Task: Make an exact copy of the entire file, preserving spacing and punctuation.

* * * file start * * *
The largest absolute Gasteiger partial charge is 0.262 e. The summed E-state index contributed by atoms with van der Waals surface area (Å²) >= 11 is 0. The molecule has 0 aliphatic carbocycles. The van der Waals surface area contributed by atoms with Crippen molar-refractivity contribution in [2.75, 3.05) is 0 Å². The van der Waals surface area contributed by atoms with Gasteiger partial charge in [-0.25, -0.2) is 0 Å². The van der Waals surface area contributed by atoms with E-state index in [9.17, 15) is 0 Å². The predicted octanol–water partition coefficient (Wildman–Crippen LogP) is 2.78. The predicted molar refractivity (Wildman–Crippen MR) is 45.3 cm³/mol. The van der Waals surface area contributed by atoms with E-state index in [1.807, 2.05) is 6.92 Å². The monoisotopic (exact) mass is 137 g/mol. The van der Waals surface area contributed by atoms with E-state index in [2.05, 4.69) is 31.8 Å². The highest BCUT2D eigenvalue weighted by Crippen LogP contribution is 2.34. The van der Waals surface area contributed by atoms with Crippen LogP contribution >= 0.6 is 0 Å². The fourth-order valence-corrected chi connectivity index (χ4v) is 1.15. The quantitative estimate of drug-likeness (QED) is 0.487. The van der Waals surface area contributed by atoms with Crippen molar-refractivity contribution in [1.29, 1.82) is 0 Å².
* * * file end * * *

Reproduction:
The largest absolute Gasteiger partial charge is 0.262 e. The summed E-state index contributed by atoms with van der Waals surface area (Å²) >= 11 is 0. The molecule has 0 aliphatic carbocycles. The van der Waals surface area contributed by atoms with Crippen molar-refractivity contribution in [2.75, 3.05) is 0 Å². The van der Waals surface area contributed by atoms with Gasteiger partial charge in [-0.25, -0.2) is 0 Å². The van der Waals surface area contributed by atoms with E-state index in [9.17, 15) is 0 Å². The predicted octanol–water partition coefficient (Wildman–Crippen LogP) is 2.78. The predicted molar refractivity (Wildman–Crippen MR) is 45.3 cm³/mol. The van der Waals surface area contributed by atoms with E-state index in [1.807, 2.05) is 6.92 Å². The monoisotopic (exact) mass is 137 g/mol. The van der Waals surface area contributed by atoms with E-state index in [2.05, 4.69) is 31.8 Å². The highest BCUT2D eigenvalue weighted by Crippen LogP contribution is 2.34. The van der Waals surface area contributed by atoms with Crippen LogP contribution >= 0.6 is 0 Å². The fourth-order valence-corrected chi connectivity index (χ4v) is 1.15. The quantitative estimate of drug-likeness (QED) is 0.487. The van der Waals surface area contributed by atoms with Crippen molar-refractivity contribution in [1.29, 1.82) is 0 Å².